View Full Version : New here
01-05-2008, 02:08 PM
This is probably going to sound like an awful question to you all, so please don't all jump on me at once(!) but: do you think there are some people who genuinely need to eat meat/cooked food?
I was vegetarian for over ten years, and was totally vegan for three months, couldn't keep vegan thing going. My body seriously thought I was trying to kill it! Went back to being vegetarian.
A few years later, I heard about raw foods through Shazzie's blog, and thought, 'Of course!'
Tried a raw vegan diet, lasted 5 months, couldn't keep going. Think part of the problem was that I couldn't afford organic stuff, so had to buy pesticised (is that a word?) and after a couple of months, could feel pesticides actually sticking in my throat (that may have been imagination).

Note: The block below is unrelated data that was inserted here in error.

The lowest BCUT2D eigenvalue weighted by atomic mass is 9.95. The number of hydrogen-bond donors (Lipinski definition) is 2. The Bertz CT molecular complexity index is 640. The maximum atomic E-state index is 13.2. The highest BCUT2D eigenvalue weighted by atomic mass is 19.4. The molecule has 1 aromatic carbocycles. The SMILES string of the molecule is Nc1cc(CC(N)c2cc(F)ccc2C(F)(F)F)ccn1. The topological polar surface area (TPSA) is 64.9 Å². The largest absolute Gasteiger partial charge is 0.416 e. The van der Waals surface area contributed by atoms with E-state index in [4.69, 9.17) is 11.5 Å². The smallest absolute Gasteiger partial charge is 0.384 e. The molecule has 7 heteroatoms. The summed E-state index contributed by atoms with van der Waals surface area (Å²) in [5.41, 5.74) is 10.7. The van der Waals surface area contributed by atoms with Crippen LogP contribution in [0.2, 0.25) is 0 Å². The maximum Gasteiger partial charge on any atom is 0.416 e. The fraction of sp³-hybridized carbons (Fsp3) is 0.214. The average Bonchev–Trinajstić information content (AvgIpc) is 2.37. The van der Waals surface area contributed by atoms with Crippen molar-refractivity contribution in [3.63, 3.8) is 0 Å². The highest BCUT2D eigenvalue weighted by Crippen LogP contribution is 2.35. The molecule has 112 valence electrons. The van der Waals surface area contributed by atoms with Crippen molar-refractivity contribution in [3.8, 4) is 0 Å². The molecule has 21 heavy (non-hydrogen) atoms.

I've actually since (after 10 years as a committed vegetarian, and animal rights supporter) gone back to meat. Don't all hate me!! I was feeling v v ill, and it must have been bad for me to even consider meat again.
Now, I feel slightly better physically, but not great otherwise. Would really like to try the raw food diet again, and do it properly this time (organic, good meals, no soya, etc) but don't want to risk my health again (I know, I know ...).
Do you all feel that everyone can do the raw diet, or that some people simply don't have the genetic make up for it?